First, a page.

On cue, a hollow wail of dismay filled the room. He held the attitude, eyes shut, arms outspread.
'Think of me, Tulpule!' wheepled his wife.
'No!' he thundered. 'I cannot think of you! I have no right to think of you! You have my heart, my soul, my very life is yours. But the Sphatik? No!' He inflated his chest and let go. 'This Sphatik, this Sphatik — belongstotheworld!'
The next day I brought along my laptop. I loosed the video on them first. You must have seen it — who hasn't by now? — and you'll agree it is breathtaking.
I don't think they heard a word of the commentary as they travelled on the wings of some really spooky music into the depths of a rat brain. They watched a pasty little clump of brain turn completely transparent. Showers of green and gold neurons rose and fell as the field rotated. It was all alive, pulsatile, dynamic.
Then, as immunofluorescence twinkled in neon stipples of pink, green, yellow, blue, the room exploded in applause.
'That—' Tulpule gasped. 'That is the Sphatik!'
I was clapped on the back as if I had done it all.
Mrs Tulpule wept.
Their son had joined us silently, and he too met my eye with a smile.
Everybody had enjoyed the show.
I then offered to read the paper, but nobody, really, wanted to hear it. I tried telling them that the video was a bit too dramatic. It was a teaser, no more. The real stuff, the hard science, clear and logical, was in the paper. It was, really, a beautiful paper.
But they wouldn't read it.
Tulpule held up a hand for silence. 'Get some tea!' he barked.
His son walked off obediently in the direction of the kitchen.
'Make sure the fool doesn't forget the sugar, like yesterday,' Tulpule growled at his wife. 'Get some biscuits, something to munch. Is this the way we treat our guests?'
'No use telling him,' his wife shrugged. 'He's completely uneducable.'
Tulpule made a gesture of disgust and addressed the company. 'And that — is my son. Unbelievable! I wrote this about him, a small observation on parenthood. It will interest you. Listen:
"Seventy million strong, all night long,
seventy million strong,
marching in the dark—
and the only one to hit the mark,
went completely wrong."
'Take down! Take down!' Mrs Tulpule said. 'If you want, he can repeat.'
After tea, I urged them again to read the paper.
'We will give it to Zubair,' Tulpule said. 'It might improve his brains a little.'
The audience laughed.
'For a neurosurgeon he is really stupid. This will show him his MRIs are all very old fashioned. He had the gumption to tell me my brain, my brain, was no different from his! Certainly, Zubair must read the paper. Ramakant, take a printout immediately. Now, if you have all finished your tea, we can settle down to business. All of you here are my dearest friends, so I put you in charge of the project. You will plan it, nurture it, see it to fruition. Promise me you will do it!'
'Certainly!' said Gonsalves. 'But what is it you want us to do?'
'Really, Gonsalves! You grow worse by the hour. Why, you must make sure the Sphatik is examined by this new technology — and give it to the world.'
'On You-Tube?' the literal-minded Ramakant asked.
'That too, if needed. In which case, Gonsalves, I leave the music to you.'
'No, no, it's too great an honour. I don't think I could measure up to it.'
'Nonsense. I can hear the overture already. Ta-da-da-dum-ta-da! And as for you—' He turned to me and laid a heavy hand on my shoulder. 'I want you with me every step of the way.'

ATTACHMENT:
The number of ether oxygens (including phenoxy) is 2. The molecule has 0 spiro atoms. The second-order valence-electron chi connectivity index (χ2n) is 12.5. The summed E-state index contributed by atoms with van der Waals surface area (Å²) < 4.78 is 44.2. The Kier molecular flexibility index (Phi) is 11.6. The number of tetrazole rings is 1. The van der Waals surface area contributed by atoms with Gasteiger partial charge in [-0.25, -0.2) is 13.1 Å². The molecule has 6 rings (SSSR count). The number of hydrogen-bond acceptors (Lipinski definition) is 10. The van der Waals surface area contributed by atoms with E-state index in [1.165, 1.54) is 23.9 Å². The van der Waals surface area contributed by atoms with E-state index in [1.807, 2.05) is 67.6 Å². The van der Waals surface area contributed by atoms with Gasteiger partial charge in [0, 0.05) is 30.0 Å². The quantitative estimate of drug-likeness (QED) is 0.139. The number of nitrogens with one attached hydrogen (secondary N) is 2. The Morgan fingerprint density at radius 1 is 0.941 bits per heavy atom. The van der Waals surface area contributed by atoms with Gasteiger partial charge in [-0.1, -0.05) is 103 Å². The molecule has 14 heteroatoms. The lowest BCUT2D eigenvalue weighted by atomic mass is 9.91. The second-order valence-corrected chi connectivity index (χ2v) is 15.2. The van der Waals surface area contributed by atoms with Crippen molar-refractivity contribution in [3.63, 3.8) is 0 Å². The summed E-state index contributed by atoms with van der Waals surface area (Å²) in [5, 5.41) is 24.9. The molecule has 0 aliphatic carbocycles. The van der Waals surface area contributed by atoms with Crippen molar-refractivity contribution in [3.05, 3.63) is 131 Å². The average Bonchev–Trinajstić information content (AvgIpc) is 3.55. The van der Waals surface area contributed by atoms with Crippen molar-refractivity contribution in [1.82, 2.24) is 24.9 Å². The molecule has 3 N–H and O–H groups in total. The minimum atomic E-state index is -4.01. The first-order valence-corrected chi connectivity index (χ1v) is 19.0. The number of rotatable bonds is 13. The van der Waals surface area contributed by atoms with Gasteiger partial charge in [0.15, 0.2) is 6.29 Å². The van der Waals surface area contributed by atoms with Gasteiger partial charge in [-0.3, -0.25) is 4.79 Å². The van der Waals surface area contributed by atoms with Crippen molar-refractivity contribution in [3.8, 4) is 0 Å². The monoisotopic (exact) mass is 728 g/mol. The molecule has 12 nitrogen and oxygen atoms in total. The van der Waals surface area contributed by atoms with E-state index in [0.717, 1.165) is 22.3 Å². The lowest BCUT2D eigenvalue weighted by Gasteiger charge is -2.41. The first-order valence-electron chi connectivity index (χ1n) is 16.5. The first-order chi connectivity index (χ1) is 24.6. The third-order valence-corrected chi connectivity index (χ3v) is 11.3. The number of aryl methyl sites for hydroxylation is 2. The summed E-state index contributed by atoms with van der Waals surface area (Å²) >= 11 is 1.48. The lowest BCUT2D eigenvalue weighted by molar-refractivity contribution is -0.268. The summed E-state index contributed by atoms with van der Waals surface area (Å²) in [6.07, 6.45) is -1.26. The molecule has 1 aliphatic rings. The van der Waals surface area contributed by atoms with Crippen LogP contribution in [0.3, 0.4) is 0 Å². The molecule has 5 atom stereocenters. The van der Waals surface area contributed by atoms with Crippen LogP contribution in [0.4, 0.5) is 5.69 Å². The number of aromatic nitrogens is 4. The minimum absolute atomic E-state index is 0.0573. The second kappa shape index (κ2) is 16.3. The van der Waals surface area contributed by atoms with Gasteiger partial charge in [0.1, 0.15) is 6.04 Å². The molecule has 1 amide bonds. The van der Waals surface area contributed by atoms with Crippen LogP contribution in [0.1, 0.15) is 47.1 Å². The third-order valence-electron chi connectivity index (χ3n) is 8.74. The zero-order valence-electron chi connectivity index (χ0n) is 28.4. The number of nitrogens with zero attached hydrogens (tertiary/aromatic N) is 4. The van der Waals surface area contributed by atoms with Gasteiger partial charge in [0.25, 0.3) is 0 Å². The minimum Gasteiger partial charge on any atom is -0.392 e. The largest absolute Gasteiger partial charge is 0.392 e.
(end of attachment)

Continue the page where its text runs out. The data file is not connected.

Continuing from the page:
'Wouldn't have it any other way,' I assured him.
And that's how it began.
I began spending a couple of hours with Tulpule every day, but the rest of the time I was online.
The friend of the friend of the friend was dating the janitor in the lab that had produced this amazing bit of research. He was a nice guy and said it would be no trouble at all to gift the lab a brain provided the paperwork was all above reproach, and sure, he could mail me particulars. The authors of the paper were a mixed bunch, two Indians, a French Canadian, a Chinese American and a guy with a German sounding name: I thought the Chinese American would be the best bet. So I got my friend Tad to do the part and set up a videoconference with Tulpule at an unearthly hour.
I had decided wisely. Tulpule would never have trusted the Sphatik to the Indians, we were a mongrel lot, incapable of original thought. Europeans, he told me, were devolving rapidly into brutes. All the brains were with China.
You can imagine how busy all this kept me. Surprisingly, I stayed out of trouble. Someone else, yes, Chinese, had got the Nobel and my editor was no longer interested in Tulpule. I didn't stop to ask why I was doing this, and to what end. It had all spun out of control.
By the end of that week I had all the paperwork ready for the Sphatik to be examined with this new technology, and the results placed, in perpetuity, in the public domain. No money was involved in the transaction at any level, and Tulpule pronounced himself perfectly satisfied.
'I cannot tell you how profoundly relieved I am,'
he confided. 'The Sphatik has been a tremendous burden all my life.'
'Lucky boy, the burden of privilege is something you're unlikely to know. Let me tell you what privilege does to you — it oppresses you. It makes you impatient of your fellowmen, their slowness, their insensitivity. Their plutonic stupidities drive you demented. All you want to do is to give away this supernova trapped in your skull. You want to hurl it at the world and yell — see by its light, or burn in it, motherfuckers! I can't be bothered anymore. I'm tired of writing for you, tired of baring my soul to you louts. Now take my brain, take this Sphatik, I'm laying it open, transparent and guileless in your gaze. You understand?'
By now, I felt a little sorry for him.
'I've been looking at the video,' he said. 'Did you know the method clears the brain of all fat? All that's left is pure intelligence.'
He was subtly wrong, but I let it pass.
'And about this fixative, formaldehyde. Apparently the brain has to be soaked in it. I hope it's not too uncomfortable!'
'It won't be,' I assured him. 'You'll feel no discomfort at all.'
The very next day, a delegation called on me.
There was quite a crowd at my door.
I recognized Gonsalves, Ramakant, and another guy whose name I didn't know. The other three were strangers.
'This may not be a suitable time,' Ramakant said, 'but we would like to discuss the Sphatik.'
I assured them they were very welcome, and whistled to the chaiwallah across the road, six specials and a cutting.